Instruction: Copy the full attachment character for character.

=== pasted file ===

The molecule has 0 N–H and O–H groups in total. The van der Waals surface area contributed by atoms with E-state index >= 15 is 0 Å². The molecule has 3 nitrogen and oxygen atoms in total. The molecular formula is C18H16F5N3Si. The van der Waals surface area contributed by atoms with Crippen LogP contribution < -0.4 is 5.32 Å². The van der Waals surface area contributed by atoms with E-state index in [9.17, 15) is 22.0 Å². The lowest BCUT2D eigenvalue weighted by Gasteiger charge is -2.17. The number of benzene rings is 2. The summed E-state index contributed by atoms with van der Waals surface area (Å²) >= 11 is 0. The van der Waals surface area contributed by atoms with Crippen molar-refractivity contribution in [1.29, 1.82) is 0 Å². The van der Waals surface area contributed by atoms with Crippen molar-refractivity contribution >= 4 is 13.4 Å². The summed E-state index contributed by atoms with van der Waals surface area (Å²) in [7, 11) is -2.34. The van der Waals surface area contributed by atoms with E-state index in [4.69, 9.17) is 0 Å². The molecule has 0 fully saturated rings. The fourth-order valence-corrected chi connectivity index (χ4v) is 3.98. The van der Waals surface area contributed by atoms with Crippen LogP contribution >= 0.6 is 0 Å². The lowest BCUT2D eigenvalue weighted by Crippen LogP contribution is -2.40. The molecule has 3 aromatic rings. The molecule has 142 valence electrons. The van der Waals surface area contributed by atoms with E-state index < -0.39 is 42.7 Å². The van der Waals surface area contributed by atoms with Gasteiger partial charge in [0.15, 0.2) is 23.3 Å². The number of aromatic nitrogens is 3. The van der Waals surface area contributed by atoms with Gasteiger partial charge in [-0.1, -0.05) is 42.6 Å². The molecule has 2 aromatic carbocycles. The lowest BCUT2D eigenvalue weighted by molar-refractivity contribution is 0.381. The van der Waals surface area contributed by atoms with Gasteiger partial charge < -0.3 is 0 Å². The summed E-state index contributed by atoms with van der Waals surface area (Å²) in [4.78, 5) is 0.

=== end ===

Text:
The molecule has 0 N–H and O–H groups in total. The van der Waals surface area contributed by atoms with E-state index >= 15 is 0 Å². The molecule has 3 nitrogen and oxygen atoms in total. The molecular formula is C18H16F5N3Si. The van der Waals surface area contributed by atoms with Crippen LogP contribution < -0.4 is 5.32 Å². The van der Waals surface area contributed by atoms with E-state index in [9.17, 15) is 22.0 Å². The lowest BCUT2D eigenvalue weighted by Gasteiger charge is -2.17. The number of benzene rings is 2. The summed E-state index contributed by atoms with van der Waals surface area (Å²) >= 11 is 0. The van der Waals surface area contributed by atoms with Crippen molar-refractivity contribution in [1.29, 1.82) is 0 Å². The van der Waals surface area contributed by atoms with Crippen molar-refractivity contribution >= 4 is 13.4 Å². The summed E-state index contributed by atoms with van der Waals surface area (Å²) in [7, 11) is -2.34. The van der Waals surface area contributed by atoms with E-state index in [4.69, 9.17) is 0 Å². The molecule has 0 fully saturated rings. The fourth-order valence-corrected chi connectivity index (χ4v) is 3.98. The van der Waals surface area contributed by atoms with Crippen LogP contribution >= 0.6 is 0 Å². The lowest BCUT2D eigenvalue weighted by Crippen LogP contribution is -2.40. The molecule has 3 aromatic rings. The molecule has 142 valence electrons. The van der Waals surface area contributed by atoms with E-state index < -0.39 is 42.7 Å². The van der Waals surface area contributed by atoms with Gasteiger partial charge in [0.15, 0.2) is 23.3 Å². The number of aromatic nitrogens is 3. The van der Waals surface area contributed by atoms with Gasteiger partial charge in [-0.1, -0.05) is 42.6 Å². The molecule has 2 aromatic carbocycles. The lowest BCUT2D eigenvalue weighted by molar-refractivity contribution is 0.381. The van der Waals surface area contributed by atoms with Gasteiger partial charge < -0.3 is 0 Å². The summed E-state index contributed by atoms with van der Waals surface area (Å²) in [4.78, 5) is 0.